’60s Scoop: Aboriginal adoptees sue Ottawa for loss of culture, emotional trauma

Aboriginals who were adopted into white families during the so-called ’60s Scoop are suing the federal government for their loss of culture and emotional trauma.

Aboriginals who were adopted into white families during the so-called ’60s Scoop are suing the federal government for their loss of culture and emotional trauma.

Almost 1,200 adoptees have filed a class-action lawsuit in Saskatchewan seeking compensation from Ottawa for “cultural genocide.”

From the 1960s to the 1980s, thousands of aboriginal children were taken from their homes by child-welfare services and placed with non-aboriginal families, some in the United States. Many consider the adoptions as an extension of residential schools, which aimed to “take the Indian out of the child.”

David Chartrand, who joined the lawsuit, was taken from his Manitoba family at the age of five and moved to Minnesota.

“They wanted maids, butlers. They wanted slavery and to do it legally. We just fit that criteria,” said the 52-year-old Metis man. “I was made to clean the house, be their slave, be the punching bag.”

Chartrand said Canada had a duty to protect him and others like him. Although he returned to his home community of Camperville, Man., in his 20s, he lost everything, he said.

“I lost my life, my childhood.” he said. “We want to put it behind us so we can move on.”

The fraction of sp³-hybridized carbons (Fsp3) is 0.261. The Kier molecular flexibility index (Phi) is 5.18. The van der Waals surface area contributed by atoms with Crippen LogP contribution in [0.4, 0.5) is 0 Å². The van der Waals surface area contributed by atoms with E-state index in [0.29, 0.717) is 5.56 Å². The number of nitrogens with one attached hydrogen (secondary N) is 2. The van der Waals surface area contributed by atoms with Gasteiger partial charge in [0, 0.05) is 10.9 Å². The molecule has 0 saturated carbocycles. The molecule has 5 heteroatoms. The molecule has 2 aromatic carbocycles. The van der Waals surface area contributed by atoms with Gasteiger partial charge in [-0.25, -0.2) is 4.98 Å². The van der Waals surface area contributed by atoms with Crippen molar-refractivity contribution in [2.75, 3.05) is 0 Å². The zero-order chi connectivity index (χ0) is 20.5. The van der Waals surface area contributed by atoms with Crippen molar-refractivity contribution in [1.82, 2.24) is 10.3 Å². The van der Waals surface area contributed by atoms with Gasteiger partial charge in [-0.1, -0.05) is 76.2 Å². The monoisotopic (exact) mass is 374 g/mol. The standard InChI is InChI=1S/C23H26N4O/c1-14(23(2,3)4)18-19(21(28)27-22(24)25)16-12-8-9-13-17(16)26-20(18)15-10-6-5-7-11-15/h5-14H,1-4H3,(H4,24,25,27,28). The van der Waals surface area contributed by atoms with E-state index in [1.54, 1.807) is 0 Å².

The lawsuit, which was filed last month, is seeking unspecified damages for everything from loss of identity to sexual and physical abuse. Regina lawyer Tony Merchant said many of the children who were adopted weren’t in unsafe homes but were taken simply as another way to assimilate aboriginal people.

“It was a part of taking red babies and trying to make them into white adults.”

Having been raised by a white family with no cultural support, many survivors have struggled to reclaim their roots, Merchant said.

“They’ve just been lost from their culture.”

People who were part of the ’60s Scoop have been calling for a formal apology from Ottawa. They also want compensation for their experience, which many argue was just as traumatic as that suffered by residential school survivors. But while those who were sent to residential schools have had a formal apology and have been able to participate in the Truth and Reconciliation Commission, ’60s Scoop adoptees haven’t been formally recognized.

Other lawsuits have been filed on behalf of adoptees. A class-action lawsuit by some survivors in Ontario in 2009 is still making its way through the courts.

Chartrand worries any resolution to this lawsuit will come too late for many adoptees who are aging and suffering from increasing ill health. For those adoptees who ended up in prison or committed suicide, Chartrand said, any resolution comes too late.

“As an Indian, you have a spirit. That spirit has to come back home.

“It’s not about the money. It’s about these kids that are dead out there.”

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